Personally, Eduflack is sick and tired of hearing accountability (and its bastard step-sister AYP) for being blamed for all that ails our schools.  Anyone who has been a part of a successful science fair experience knows that doing so improves both student learning and student achievement.  Done effectively, science fairs can spur a love for learning, better engage students in the classroom (beyond just the science classroom), and instill the sort of 21st century skills we are seeking from our students.  And we won’t even talk about those pesky science accountability requirements that are supposed to be coming online any year now.
Believe it or not, Eduflack knows of what he speaks this time around.  Yes, I am a former science fair geek.  In fact, I once was the grand prize winner for the West Virginia State Science Fair.  I competed in the International Science and Engineering Fair (and even took home an award).  My project?  A study in behavioral science, looking at the impact of verbal conditioning (both good and bad) and human subjects of different ages.  (And for those who care, I found that positive verbal conditioning had far more impact than negative, even on my youngest test subjects.)
There is no doubt that science fairs can be time consuming.  A good project requires a great deal of work from the student, from the student’s science teacher, and from all of the teachers and community members who help assemble and judge the fair itself.  But it is one of those efforts where the payoff far exceeds the cost.  Students learn to work beyond the textbook, thinking critically and solving real problems relevant to them.  They are experimenting and writing and orally presenting and figuring out how to visually depict their project and its findings.  They are seeing something through from start to finish, and they are getting supports from their teachers every step along the way.  In many ways, it is instruction the way we all intended it — project based, relevant, comprehensive, measurable, and with long-term impact.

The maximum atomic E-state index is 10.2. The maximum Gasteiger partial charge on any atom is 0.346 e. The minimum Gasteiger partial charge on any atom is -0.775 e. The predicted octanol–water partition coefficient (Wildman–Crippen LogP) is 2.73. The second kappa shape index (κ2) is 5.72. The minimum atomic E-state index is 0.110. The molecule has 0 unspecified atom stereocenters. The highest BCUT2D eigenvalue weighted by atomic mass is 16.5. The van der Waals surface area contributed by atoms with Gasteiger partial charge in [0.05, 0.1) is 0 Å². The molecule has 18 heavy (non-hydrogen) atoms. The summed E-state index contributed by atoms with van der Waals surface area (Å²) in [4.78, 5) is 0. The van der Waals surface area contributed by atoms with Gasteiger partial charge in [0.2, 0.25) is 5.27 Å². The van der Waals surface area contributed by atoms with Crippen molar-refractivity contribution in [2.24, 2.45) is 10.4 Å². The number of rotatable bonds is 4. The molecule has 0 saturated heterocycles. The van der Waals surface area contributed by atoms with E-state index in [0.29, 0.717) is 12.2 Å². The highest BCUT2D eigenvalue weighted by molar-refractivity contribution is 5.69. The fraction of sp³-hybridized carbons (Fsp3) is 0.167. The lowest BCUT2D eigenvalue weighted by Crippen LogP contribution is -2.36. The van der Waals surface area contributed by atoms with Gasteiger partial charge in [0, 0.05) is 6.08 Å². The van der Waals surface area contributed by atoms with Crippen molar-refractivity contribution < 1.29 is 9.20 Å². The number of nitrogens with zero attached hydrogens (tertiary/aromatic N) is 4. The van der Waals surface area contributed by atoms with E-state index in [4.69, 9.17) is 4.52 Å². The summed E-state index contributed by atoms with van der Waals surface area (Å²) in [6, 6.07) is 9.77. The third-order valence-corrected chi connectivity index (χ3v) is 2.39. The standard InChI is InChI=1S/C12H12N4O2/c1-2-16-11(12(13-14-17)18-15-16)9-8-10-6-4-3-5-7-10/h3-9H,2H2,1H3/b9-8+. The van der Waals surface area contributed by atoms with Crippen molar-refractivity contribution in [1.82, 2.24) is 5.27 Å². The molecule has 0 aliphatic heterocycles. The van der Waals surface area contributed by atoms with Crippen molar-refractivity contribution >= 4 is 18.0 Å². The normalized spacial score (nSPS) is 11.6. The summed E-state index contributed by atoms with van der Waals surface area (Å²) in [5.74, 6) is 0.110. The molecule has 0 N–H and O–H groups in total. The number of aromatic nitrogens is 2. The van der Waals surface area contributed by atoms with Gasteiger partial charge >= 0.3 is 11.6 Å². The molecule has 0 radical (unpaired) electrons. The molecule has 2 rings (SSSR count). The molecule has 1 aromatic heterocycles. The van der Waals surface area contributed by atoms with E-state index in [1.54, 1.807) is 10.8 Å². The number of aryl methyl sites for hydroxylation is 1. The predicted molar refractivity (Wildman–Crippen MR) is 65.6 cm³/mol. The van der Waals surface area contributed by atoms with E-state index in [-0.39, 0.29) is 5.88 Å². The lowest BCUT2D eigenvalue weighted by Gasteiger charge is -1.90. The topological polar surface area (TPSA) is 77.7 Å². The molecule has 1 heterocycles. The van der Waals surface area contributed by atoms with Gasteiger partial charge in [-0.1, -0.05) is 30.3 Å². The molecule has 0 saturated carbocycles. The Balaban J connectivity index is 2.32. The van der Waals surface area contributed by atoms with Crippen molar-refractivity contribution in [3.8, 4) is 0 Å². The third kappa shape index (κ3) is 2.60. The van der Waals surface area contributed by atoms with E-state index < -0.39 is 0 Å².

Perhaps President Obama is wrong.  We shouldn’t be celebrating the winners of science fairs … we should be celebrating all of those who take the time to experiment and compete in the first place.  We should be finding ways to support teachers in the process, giving them the time and resources to integrate fairs into the instructional day.  We should be projecting the value of the science fair, not seeing it as an extracurricular burden but rather as a terrific tool for inspiring creativity and exploration in students, particularly those who are not the science “whiz kids” as defined by test scores or AP classes.  And we should be thanking all of those teachers who continue to do whatever it takes to keep this wonderful practice alive, despite the added burdens and added hours associated with the science fair.
As a former competitor and a former winner, Eduflack thanks you.

Your Senate GOP ESEA Reform Starting Lineup

All week, Senate HELP Committee Chairman Tom Harkin (IA) has been talking about his accelerated plans for reauthorization of the Elementary and Secondary Education Act.  We are hearing of deadline like Easter for when the Senate will either entertain a new draft of the reauth, pass the reauth, or acknowledge the reauth.

Unfortunately, there haven’t been a lot of details as to what may be in Chairman Harkin’s ESEA bill.  Eduflack suspects it will resemble the ESEA Blueprint put forward by the U.S. Department of Education nearly a year ago, with some emphasis on rural education and special education mixed in for good measure.  The naming, last month, of Senator Jeff Bingaman (NM) as Harkin’s ESEA wingman only strengthens the thinking on the Blueprint approach to reauth.
Well, it seems the Republican side of the HELP desk is not going to be left at the side of the road.  In a briefing with reporters this week, HELP Ranking Member Mike Enzi (WY) and his education wingman and former Ed Sec Sen. Lamar Alexander (TN) highlighted their “nine areas” to address in reauth.
The Senate GOP starting lineup for ESEA reform includes:
* Fixing the 100-percent proficient by 2014 goal (now that we see we can’t reach it)
* Reforming that darned AYP designation, an acronym that ED won’t even utter these days
* Refocusing on results-based testing, as opposed to that worrisome high-stakes testing